Juggling things to do is such a humdrum part of life these days that no one gives their tasks or their stacks a second thought.
On a trip when there's so much to check out and check off your list, who has time to relax? Um, I do. And, as a matter of fact, so do you. Things have gone too far too fast if your travel time is taken up by rushed activities that feel like work.
Take some time to breathe. To watch and listen as the rest of the universe moves instead of you. Part of a real vacation is doing nothing at all. Nada. Zero at the bone. One good way to get there is to pick a venue where enjoying the view or dropping off for a pointless nap are just the thing.
I've scoured the globe with this particular goal in mind. After a lot of (mostly lazy) research, I'm pleased to present my personal picks for the World's Top Places to Do Absolutely Nothing at All:
1. The Leela Palace Kempinski Udaipur (Udaipur, India)
The name of this luxury retreat in dramatic Rajasthan may be a bit of a mouthful. No matter. You'll have it comfortably in mind after just one day spent lounging here on the banks of Lake Pichola in a city that is often called "the Venice of the East."
Leela is a fast-growing India-based company that takes as its motto an old Indian proverb: "Guest is God." In fact, I was sure I had become a minor deity as I approached the hotel in an ornate lake boat strewn with cushions.
Once I'd had doors opened for me by crackerjack staff clad as Rajasthani guards and watched the moon rise over the glowing Aravali Mountains, I didn't feel like a guest at all. I was home.
2. Petit St. Vincent Resort (St. Vincent and the Grenadines)
Imagine Gilligan's Island. Now outfit it with an ultra-low-key resort offering exceptional dining and stone and mahogany cottages built into bluffs overlooking stretches of unspoiled beach. Get rid of Gilligan and replace with chatty owner Lynn Richardson. Ditch the Skipper, Mary Ann, Ginger and the Professor, in favor of Richardson's four lazy yellow labs.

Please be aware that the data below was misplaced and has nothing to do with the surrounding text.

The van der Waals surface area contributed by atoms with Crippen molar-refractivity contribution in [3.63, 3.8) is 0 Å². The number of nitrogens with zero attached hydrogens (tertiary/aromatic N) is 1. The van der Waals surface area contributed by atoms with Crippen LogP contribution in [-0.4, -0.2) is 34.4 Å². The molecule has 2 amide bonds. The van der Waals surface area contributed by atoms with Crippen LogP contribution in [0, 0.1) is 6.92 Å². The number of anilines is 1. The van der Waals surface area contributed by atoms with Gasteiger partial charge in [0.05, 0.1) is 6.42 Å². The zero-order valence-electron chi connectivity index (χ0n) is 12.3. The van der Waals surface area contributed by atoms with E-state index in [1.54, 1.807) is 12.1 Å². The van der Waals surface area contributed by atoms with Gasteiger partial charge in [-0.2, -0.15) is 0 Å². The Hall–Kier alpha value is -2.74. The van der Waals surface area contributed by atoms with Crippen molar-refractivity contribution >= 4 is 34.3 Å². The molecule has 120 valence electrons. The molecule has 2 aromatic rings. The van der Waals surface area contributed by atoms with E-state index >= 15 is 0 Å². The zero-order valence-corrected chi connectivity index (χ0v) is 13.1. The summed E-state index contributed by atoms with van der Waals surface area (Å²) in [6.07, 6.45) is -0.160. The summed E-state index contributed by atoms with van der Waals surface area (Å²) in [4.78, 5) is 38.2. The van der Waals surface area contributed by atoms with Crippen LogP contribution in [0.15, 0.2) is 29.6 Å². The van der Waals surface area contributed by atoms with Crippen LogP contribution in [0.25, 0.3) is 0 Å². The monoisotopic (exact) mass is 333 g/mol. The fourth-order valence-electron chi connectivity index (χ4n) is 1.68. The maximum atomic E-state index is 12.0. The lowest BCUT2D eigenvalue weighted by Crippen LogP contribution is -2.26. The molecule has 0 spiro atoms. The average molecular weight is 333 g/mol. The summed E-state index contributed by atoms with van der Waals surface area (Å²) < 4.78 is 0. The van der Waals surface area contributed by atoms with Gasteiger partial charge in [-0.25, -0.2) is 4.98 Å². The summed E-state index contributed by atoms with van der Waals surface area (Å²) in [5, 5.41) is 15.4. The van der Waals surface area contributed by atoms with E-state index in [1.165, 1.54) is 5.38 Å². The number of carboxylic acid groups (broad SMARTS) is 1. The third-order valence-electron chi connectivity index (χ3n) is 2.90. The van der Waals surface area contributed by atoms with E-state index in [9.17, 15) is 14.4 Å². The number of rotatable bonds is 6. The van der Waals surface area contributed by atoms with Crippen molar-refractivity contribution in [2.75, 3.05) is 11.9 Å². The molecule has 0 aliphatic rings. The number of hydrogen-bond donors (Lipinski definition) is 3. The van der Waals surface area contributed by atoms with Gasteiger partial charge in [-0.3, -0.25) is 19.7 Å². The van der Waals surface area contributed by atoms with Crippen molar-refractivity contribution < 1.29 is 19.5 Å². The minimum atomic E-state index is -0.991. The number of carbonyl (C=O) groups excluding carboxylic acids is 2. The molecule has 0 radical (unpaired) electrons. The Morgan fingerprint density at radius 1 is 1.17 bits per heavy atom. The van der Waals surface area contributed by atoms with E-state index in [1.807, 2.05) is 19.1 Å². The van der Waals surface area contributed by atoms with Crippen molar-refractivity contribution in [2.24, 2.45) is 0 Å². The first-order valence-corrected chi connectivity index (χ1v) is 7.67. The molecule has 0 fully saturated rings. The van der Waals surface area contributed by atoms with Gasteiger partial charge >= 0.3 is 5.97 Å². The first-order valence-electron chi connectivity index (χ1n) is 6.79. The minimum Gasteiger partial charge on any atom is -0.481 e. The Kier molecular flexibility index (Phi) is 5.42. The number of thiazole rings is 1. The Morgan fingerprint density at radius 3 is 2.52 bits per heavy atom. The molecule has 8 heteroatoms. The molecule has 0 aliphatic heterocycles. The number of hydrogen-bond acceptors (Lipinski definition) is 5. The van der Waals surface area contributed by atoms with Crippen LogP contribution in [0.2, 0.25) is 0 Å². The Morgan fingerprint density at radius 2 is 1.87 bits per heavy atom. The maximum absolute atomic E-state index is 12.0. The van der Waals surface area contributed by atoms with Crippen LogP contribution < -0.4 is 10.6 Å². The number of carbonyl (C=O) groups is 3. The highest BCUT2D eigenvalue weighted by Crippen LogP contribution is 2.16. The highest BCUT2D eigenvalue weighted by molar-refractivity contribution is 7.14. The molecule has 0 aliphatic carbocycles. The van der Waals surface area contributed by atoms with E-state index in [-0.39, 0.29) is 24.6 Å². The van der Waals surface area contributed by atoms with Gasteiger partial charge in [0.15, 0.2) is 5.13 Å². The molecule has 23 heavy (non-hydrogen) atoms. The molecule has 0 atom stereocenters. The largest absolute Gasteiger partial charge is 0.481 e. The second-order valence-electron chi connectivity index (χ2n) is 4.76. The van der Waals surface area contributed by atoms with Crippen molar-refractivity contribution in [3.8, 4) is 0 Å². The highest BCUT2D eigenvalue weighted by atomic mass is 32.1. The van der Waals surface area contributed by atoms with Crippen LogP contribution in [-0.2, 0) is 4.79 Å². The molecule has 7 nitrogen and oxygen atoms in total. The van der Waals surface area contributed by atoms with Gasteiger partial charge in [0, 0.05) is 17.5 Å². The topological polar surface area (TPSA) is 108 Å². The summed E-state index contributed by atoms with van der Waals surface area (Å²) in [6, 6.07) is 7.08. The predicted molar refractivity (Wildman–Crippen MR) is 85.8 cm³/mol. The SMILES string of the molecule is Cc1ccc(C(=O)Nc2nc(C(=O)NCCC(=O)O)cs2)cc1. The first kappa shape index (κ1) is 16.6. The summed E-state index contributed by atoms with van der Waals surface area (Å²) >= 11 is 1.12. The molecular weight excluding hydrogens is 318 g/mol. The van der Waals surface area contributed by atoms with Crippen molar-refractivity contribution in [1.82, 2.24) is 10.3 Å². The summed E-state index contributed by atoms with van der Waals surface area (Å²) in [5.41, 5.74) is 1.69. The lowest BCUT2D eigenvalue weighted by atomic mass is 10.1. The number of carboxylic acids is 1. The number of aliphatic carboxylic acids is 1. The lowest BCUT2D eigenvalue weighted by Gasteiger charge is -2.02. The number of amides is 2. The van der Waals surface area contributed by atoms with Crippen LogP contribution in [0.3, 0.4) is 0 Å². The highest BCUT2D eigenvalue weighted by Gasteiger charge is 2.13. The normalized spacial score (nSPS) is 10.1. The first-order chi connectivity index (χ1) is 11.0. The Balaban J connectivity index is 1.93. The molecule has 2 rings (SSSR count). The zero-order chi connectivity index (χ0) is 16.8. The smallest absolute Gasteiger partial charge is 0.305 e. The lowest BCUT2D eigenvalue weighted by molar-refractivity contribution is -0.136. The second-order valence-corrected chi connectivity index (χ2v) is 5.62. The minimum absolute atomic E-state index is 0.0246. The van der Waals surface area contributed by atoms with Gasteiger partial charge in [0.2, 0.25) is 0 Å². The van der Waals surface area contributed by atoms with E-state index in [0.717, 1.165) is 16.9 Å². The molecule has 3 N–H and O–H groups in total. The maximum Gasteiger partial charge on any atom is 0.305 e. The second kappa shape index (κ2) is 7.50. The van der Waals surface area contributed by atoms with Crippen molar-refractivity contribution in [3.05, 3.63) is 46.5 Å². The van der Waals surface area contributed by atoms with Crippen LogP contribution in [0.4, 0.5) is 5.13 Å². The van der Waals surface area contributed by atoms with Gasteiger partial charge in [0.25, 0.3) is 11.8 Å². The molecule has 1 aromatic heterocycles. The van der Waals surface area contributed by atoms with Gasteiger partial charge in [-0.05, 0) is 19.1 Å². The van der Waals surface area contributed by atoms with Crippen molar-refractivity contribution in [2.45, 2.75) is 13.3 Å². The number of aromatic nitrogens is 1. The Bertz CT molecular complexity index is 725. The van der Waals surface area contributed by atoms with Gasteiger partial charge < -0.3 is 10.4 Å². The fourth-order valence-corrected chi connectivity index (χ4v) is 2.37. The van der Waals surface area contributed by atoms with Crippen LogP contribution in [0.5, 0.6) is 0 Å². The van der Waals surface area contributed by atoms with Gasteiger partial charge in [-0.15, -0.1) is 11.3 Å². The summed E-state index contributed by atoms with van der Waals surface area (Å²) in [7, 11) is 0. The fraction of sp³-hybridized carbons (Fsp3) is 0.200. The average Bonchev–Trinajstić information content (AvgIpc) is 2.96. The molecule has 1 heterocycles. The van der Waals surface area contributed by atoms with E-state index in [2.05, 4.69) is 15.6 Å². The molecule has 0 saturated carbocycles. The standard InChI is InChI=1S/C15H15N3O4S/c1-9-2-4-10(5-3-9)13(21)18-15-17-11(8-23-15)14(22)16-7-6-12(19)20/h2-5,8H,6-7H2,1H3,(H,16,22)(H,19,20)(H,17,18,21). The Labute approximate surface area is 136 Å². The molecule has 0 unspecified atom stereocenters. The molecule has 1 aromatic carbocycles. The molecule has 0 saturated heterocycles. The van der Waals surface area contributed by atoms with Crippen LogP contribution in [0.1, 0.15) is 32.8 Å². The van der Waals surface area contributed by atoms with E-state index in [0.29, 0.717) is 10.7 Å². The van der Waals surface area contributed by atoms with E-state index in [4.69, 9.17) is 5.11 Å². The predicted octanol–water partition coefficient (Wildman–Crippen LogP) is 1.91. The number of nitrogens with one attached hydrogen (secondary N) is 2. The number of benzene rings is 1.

Now you've got a basic mental image of Petit St. Vincent, a private island hideout in the Caribbean, which eschews telephones for bamboo message tubes and signal flags used by guests. Yellow means: "I need something." Red means: "stay away."
Petit St. Vincent is the perfect place to play at being a castaway. You may decide to be stranded here for a very long time.
3. "The Ocean" Train (Canada's VIA Rail service between Montréal and Halifax)
Do-nothing meccas need not be designed -- or priced -- for Maharajahs. North America's oldest continuously-operating rail service, "The Ocean," is a segment of its coast-to-coast national railroad. But it's a superb example of Canadian hospitality and has some luxury touches that you wouldn't expect.
Thinking Amtrak? Think again. Try the salmon with maple marinade in the retro dining car or check out views of New Brunswick from the art deco, steel-trimmed dome. There are even onboard guides who chat about the scenery and offer little demonstrations like "How to catch and eat a lobster."
Catch one, did you say? Too much work. You're relaxing. Remember?
4. Bagan Thiripyistaya Sanctuary Resort (Bagan, Burma)
An important part of really kicking back is what you've got on your feet. In humble Buddhist Burma, the national shoe is the flip-flop. Slip yours on to pad around the resort's exotic tropical gardens and take in views of the legendary Irrawaddy River and the silhouettes of high-altitude temples off in the distance.
Walking through Bagan, itself, is like stepping back in time since life here is still agrarian and pleasantly slow. Cows shuffle through the dusty streets. Local families pass on foot and everyone smiles -- even though you're a stranger in town.
Bagan also happens to be one of the world's most fruitful places to tour pagodas. There are fields full of stepped ruins you can scale to catch the sunrise. Or better yet, sleep in and check them out at your leisure later on.
Peter Mandel is a travel journalist and the author of nine books for kids. Contact him at http://www.author-illustr-source.com/petermandel.htm
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